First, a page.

Full-Court Press

By Paul Arnett

Tuesday, November 2, 1999

Payton played
what he preached

THERE were only a few minutes left before Nevada-Las Vegas was due to hit the court. Head coach Jerry Tarkanian walked absent-mindedly through the Rebel dressing room located in the back reaches of McNichols Arena.

He had a program rolled up in his right hand while his left rested comfortably on top of his bald head. Anyone who has heard Tarkanian give a pep talk before a game can tell you motivation is his strong suit.

But on what turned out to be the most memorable evening of his career, Tarkanian turned to a well-dressed man waiting quietly in the wings.

This figure stepped out of the shadows and told the future national champions that moments like these usually travel alone, that you have to be at your best to beat the best.

He looked straight into the eyes of Larry Johnson, Stacey Augmon and Greg Anthony - three eventual first-round selections in the NBA - and challenged them to leave nothing on that basketball court.

This man they called "Sweetness" described how it felt after the Chicago Bears won the Super Bowl in 1985, the only time in his illustrious 13-year career that Walter Payton won an NFL championship.

"You think you'll get back there some day," Payton said in a room so silent, you could hear the nervous heartbeats. "But maybe you won't, so don't let this opportunity pass you by. Play to win."

The players would later say - long after UNLV dismantled Duke, 103-73, in the most lopsided national championship game in history - that Payton's understated remarks commanded their respect.

"You see a man of his stature and naturally you're going to believe in him," Anthony said that night. "This was the greatest running back in history. He talked. We listened."

WHY exactly Payton was enamored with the Rebels is hard to say. He told reporters during the 1989-90 season that he started watching them on television and liked their style of play, their intensity and tenaciousness on the court.

"They play the way a champion is supposed to play - hard every minute of every game," Payton said after UNLV secured the national title. "This is a very special basketball team."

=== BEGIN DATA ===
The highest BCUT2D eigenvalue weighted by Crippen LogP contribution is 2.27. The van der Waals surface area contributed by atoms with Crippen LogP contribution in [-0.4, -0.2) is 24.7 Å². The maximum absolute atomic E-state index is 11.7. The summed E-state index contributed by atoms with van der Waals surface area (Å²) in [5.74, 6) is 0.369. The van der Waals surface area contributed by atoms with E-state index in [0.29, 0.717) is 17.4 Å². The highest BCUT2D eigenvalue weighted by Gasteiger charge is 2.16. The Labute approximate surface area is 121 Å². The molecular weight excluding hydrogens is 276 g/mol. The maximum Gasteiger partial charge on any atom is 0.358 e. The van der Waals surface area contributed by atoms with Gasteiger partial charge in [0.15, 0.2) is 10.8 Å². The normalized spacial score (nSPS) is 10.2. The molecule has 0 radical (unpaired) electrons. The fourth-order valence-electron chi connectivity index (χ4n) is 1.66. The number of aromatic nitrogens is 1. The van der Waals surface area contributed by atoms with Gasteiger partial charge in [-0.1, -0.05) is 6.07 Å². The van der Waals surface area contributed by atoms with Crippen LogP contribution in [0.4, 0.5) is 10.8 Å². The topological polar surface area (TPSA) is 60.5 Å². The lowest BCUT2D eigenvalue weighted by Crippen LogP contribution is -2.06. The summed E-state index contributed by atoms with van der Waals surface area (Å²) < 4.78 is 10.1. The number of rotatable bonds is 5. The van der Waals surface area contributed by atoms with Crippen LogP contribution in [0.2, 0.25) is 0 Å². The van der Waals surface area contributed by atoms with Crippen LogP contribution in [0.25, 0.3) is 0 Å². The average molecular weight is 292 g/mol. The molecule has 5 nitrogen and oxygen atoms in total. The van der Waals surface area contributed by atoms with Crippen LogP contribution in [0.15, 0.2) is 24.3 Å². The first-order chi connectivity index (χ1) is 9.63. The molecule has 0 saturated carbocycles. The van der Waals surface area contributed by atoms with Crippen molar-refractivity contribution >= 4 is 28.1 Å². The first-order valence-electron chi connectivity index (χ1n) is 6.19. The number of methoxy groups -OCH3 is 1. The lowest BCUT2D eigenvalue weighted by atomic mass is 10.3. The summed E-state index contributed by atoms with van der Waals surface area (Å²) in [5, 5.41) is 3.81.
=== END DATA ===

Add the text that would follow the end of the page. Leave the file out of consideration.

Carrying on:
Wherever the members of that team were yesterday, when they heard the news of Payton's death, it's likely they remembered that speech.

That championship season, it wasn't uncommon to see Mike Tyson exchanging high fives in the locker room after lopsided wins at the Thomas & Mack Center. If Julius Erving wasn't making a call, then it was members of the Detroit Pistons, who drove down from Los Angeles to Long Beach, Calif., one night just to see UNLV in person.

AND yet, of all the people who came to see them play, it was Payton who impressed them the most.

Here was a man who still has the NFL record for most yards gained in a career (16,726) and in a single game (275.) He also holds the league mark for most 100-yard games at 77 and most combined yards at a staggering 21,803.

But even more important than that, Payton was one of those people who transcended sports. He was an icon in Chicago, long before Michael Jordan, for his play and personality on and off the football field.

Over the next few days, he will be remembered and missed by millions of people who have their own special recollections of the man who wore No. 34.

Time has slipped away since Payton imparted his own brand of wisdom to a talented group of players destined to hang stars of their own. But the words still ring as true as they did that night, a decade ago.

Paul Arnett has been covering sports
for the Star-Bulletin since 1990.

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